4. I think you’re right, Gordon, and it is terribly depressing that only part of these ancient ruins and archaeological digs are valued for the prizes they reveal and not for the ordinary life that spun below the wealth and opulence.
    There are some museums in Nebraska that try to show “life as it was” during the Dustbowl Days on the prairie but then you turn the corner and there’s the opulent ancient silk from Persia adorning the sitting rooms of the rich politicians of the time.
    So much of these historical dioramas focus on what was decided to be preserved instead of what we need to know wasn’t preserved — and for what reason.

  5. David,
    What are we going to do about it?
    I always see it as – it’s down to us. There’s always something we can do.
    Where can we start? What can we do?

  6. We write articles about it and hope people read the argument to do the right thing, comment on the article, and then be hopeful enough to support the right sort of history preservation!

  7. Hi David,
    Very interesting article.
    I think, “money” talks – so do the people who have it.

  8. I think you’re right on the center of it, Katha. Old money talks and new money walks. The poor and the powerless are not only forgotten they are made worthless in the now because of their station then.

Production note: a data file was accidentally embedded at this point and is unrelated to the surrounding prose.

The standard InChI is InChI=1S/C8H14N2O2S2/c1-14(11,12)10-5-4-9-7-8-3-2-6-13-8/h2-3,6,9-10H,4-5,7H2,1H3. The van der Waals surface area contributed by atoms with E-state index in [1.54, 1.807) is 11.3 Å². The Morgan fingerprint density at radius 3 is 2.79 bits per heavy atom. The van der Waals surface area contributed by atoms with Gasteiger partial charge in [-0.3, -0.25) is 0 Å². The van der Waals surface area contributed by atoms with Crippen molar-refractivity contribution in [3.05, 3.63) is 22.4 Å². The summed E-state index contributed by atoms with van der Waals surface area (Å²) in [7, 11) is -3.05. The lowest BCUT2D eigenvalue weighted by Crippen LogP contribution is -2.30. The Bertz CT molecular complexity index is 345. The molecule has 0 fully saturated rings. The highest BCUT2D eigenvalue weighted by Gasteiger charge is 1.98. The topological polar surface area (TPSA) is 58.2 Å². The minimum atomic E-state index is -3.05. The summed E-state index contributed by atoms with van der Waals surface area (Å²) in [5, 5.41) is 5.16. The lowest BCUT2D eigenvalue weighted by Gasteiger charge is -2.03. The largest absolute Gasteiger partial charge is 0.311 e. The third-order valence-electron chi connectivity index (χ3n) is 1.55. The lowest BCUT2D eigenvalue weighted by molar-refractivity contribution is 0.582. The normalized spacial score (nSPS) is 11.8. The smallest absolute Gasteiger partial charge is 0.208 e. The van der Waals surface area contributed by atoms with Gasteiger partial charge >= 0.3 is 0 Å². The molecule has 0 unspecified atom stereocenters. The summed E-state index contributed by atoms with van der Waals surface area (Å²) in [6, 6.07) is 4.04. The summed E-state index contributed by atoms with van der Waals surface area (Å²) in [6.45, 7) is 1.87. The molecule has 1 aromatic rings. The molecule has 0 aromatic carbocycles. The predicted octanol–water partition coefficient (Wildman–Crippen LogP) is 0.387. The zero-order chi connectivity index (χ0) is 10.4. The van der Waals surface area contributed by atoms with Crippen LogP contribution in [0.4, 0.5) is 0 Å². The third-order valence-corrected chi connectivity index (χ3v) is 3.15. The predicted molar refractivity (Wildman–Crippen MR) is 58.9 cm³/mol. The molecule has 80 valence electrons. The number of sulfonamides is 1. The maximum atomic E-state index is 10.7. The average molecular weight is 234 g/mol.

9. David!
    What a probing topic!
    it’s a pity that we may never know what history has failed to record and preserve what isn’t found in archeological digs. but in a way, that too says a lot doesn’t it?

  10. You’re exactly right about that, Dananjay. What we choose to protect and show future generations speaks to our values. It’s too bad that those in the best position to preserve the record are those in the majority power with the ability to shape the vision of us in the future.

  11. Yes, we are consumed by the lifestyles of the rich and famous! The Tutankhamon exhibit has got to be the most successful in history. I remember going as a teenager in NYC and having to have tickets for it. And there was still a line–
    And people are lined up to see the crown jewels at the Tower of London, and the rest of it, you can easily view.
    Thank goodness for the Williamsburgs and Old Salems that show and attempt to preserve life as it was.

  12. Donna! Absolutely right! We worship the “baller” lifestyle even today on all those raggedy celebrity shows and websites! I guess it’s because we have such miserable lives? Tut and the jewels are right on point. Isn’t Williamsburg sort of a tourist trap? I do agree that places like that are better than nothing. I’d just love to see a worldwide exhibit celebrating the life of Tut’s slaves and then see the people line up to wonder on those that served him.

  13. I don’t know enough about Egyptian burial.
    But who knows what the Egyptians did with the slave bodies and their stuff. They took such great care to preserve the royals burying them with all their gold and finery.
    Maybe nothing to find. I know that sounds cold, but that maybe the truth . . .

  14. I appreciate your experience, Donna. The slave towns used to create the pyramids were buried under as part of the architecture plan for the land. They’re starting to excavate those sites now, but not bodies yet. Slaves that were “part of the family” were sometimes buried in the tombs with the royal families.